By David F.
June 4, 2002
A new approach
may finally make "smart structures" scalable.
The early promise
of smart structures equipping spacecraft, aircraft, automobiles
and ships with networks of sensors and actuators that allow them
TO respond actively to changing environmental forces, an approach
predicted to revolutionize their design, construction and performance
has never materialized.
That is because
researchers found that when such networks grew beyond a modest size
of about 100 nodes, they became too complex for central computers
to handle. In addition, the weight, power consumption and cost quickly
became prohibitive. In other words, they could not be scaled up
to large sizes.
recent advances in MEMS (micro-electromechanical systems) and distributed
computing appear to be overcoming these limitations, reported Kenneth
Frampton, assistant professor of mechanical engineering at Vanderbilt,
speaking at the Acoustical Society of America meeting in Pittsburgh
on June 6.
is an expert in vibration and acoustics, and his colleagues have
incorporated these advances using a new approach, called embedded
systems, to design a smart vibration-reduction system for a 15-foot-long
rocket payload faring. Currently, the high noise and vibration levels
inside rockets when they are launched significantly increase the
cost of manufacturing satellites and other equipment boosted into
space. So a system that reduces these levels by even a small amount
would cut payload development costs substantially.
In the first
phase of the project, Frampton's group prepared and ran a detailed
computer simulation of the system that showed it should provide
a degree of vibration-reduction comparable to that of a centrally
controlled smart system.
important result of the simulation is that it shows that the embedded
system is scalable," says Frampton. "That means we should
be able to build it as big as we need to and it should continue
In the older
approach, all the sensors and actuators are connected to a central
computer. It receives information from all the sensors, processes
it and then sends instructions to all the actuators on how they
should respond. As the size of the structure and the number of sensors
and actuators increase, the amount of wiring required increases
dramatically. Difference in arrival times of information from the
nearest and farthest sensors also increases, as does the time it
takes the farthest sensors to receive their orders. The bigger the
system, the greater these and other problems become.
In an embedded
system, on the other hand, each node contains a PC-strength microprocessor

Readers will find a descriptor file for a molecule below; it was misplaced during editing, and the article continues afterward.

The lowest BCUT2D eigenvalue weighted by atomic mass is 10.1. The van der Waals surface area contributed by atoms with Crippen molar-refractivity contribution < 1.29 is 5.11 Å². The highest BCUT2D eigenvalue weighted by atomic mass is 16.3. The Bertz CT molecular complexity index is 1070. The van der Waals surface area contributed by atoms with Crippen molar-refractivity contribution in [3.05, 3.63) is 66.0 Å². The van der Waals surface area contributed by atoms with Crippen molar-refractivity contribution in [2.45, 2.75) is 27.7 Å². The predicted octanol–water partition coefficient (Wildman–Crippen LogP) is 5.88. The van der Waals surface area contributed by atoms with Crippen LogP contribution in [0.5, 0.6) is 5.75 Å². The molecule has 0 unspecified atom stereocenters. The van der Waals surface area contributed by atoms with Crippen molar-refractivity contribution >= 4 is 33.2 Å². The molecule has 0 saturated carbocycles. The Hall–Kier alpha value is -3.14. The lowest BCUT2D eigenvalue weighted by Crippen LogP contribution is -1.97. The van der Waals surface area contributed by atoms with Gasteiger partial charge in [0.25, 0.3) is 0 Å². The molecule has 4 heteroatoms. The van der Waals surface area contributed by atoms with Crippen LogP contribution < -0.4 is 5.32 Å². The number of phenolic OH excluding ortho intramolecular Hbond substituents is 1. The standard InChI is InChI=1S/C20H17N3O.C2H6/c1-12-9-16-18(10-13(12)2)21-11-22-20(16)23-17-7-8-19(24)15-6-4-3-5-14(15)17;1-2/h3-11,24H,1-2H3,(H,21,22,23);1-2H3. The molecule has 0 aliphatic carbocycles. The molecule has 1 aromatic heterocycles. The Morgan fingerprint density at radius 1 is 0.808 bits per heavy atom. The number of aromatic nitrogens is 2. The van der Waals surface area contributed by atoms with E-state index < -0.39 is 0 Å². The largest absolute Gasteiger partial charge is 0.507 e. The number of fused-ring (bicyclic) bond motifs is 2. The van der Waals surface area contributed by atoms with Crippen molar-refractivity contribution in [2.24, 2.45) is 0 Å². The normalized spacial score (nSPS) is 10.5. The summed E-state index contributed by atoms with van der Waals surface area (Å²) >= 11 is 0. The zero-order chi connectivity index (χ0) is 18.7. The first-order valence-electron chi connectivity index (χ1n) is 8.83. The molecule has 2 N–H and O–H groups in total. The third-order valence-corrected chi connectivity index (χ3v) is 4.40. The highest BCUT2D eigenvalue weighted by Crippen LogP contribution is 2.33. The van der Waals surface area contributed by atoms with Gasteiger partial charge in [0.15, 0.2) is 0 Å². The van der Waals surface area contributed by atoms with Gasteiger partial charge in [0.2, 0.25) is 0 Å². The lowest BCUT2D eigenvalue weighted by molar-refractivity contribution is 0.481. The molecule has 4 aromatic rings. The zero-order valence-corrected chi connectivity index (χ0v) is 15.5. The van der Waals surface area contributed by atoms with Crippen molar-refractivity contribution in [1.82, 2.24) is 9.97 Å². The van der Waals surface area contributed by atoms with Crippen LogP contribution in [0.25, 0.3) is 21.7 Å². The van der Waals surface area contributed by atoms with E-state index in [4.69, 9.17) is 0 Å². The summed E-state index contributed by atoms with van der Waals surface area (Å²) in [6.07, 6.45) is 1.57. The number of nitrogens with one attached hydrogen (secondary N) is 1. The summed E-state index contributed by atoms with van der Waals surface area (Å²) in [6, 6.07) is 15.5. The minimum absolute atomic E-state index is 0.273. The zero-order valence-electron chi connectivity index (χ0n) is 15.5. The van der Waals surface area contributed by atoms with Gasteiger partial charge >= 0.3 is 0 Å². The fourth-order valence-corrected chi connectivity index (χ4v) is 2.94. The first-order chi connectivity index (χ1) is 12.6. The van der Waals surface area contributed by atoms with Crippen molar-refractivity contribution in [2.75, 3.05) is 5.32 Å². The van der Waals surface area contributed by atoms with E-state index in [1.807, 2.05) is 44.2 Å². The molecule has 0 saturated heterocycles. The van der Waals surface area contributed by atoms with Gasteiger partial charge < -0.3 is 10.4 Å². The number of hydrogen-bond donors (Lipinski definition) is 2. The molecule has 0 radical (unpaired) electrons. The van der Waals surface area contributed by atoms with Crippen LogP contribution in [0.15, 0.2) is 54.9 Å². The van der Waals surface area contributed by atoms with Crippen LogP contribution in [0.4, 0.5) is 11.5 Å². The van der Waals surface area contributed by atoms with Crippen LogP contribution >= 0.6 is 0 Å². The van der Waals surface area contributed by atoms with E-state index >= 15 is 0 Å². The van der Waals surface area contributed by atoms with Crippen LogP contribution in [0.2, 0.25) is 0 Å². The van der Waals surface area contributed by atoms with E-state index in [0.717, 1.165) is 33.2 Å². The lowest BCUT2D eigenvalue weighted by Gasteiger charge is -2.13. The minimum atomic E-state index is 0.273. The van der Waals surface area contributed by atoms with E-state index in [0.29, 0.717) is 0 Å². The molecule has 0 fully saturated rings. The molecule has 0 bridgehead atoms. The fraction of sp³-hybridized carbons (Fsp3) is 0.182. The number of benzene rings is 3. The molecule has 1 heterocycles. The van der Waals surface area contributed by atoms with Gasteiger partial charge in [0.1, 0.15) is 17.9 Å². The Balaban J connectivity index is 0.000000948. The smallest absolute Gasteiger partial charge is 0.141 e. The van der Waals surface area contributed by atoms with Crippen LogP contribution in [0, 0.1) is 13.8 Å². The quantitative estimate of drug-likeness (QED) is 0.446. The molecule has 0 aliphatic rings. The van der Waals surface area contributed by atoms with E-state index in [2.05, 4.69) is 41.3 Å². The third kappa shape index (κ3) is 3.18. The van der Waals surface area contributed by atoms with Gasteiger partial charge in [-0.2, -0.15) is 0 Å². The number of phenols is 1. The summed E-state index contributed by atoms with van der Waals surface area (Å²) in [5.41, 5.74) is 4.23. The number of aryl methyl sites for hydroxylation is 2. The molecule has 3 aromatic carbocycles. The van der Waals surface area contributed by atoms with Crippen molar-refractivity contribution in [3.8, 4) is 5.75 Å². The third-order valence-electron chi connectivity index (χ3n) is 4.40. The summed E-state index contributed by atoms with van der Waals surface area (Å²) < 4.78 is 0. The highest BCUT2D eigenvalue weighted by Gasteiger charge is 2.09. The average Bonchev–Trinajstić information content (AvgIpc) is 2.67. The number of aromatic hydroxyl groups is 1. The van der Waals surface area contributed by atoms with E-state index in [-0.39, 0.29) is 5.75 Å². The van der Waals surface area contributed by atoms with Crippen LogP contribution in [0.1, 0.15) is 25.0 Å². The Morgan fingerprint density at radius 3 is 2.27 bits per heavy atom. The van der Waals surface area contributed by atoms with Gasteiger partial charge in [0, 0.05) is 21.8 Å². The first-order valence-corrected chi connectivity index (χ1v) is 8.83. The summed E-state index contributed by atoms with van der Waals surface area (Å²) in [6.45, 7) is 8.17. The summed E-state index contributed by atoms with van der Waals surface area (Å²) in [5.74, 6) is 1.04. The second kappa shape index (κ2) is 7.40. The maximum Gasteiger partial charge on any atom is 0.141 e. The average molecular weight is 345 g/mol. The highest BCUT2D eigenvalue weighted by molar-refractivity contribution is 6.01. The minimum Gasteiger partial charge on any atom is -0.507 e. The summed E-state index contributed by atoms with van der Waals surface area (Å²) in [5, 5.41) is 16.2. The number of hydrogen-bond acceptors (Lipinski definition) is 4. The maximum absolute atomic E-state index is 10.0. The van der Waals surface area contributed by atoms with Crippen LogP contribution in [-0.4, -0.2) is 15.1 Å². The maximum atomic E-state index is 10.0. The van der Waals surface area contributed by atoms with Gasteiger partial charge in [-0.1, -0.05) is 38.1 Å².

with a relatively simple program and modest amount of memory that
allows it to directly control the sensors and actuators wired to
its node. The microprocessor also communicates with its nearest
neighbors so they can work together. Depending on how the system
is set up, the processor also receives data from a certain number
of its nearest neighbors so that it can coordinate the actions of
its actuators with those of the other nodes. Although each processor
has considerably less capability than that of a central computer,
it has far less information to handle, and its workload does not
increase as the system gets bigger.
systems are also far more 'fault tolerant' than centrally controlled
systems," Frampton points out. If the central processor breaks
down, the entire system shuts down. But a decentralized system will
continue to work even when several microprocessors fail, although
probably with slightly diminished capability.
The second step
in Frampton's project is to put a 100-node system into an actual
rocket faring comparable to the simulated system. Then he will test
how well in it performs in the laboratory. This information will
allow the engineers to get better estimates not only of the system's
performance but also its weight and cost.
on the project include Research Assistant Professor Akos Ledeczi,
Associate Professor Gabor Karsai and Associate Professor Gautam
Biswas from the Vanderbilt Department of Electrical Engineering
and Computer Science.
The research is supported by the National Science Foundation, National
Aeronautics and Space Administration and Defense Advanced Research
Frampton's home page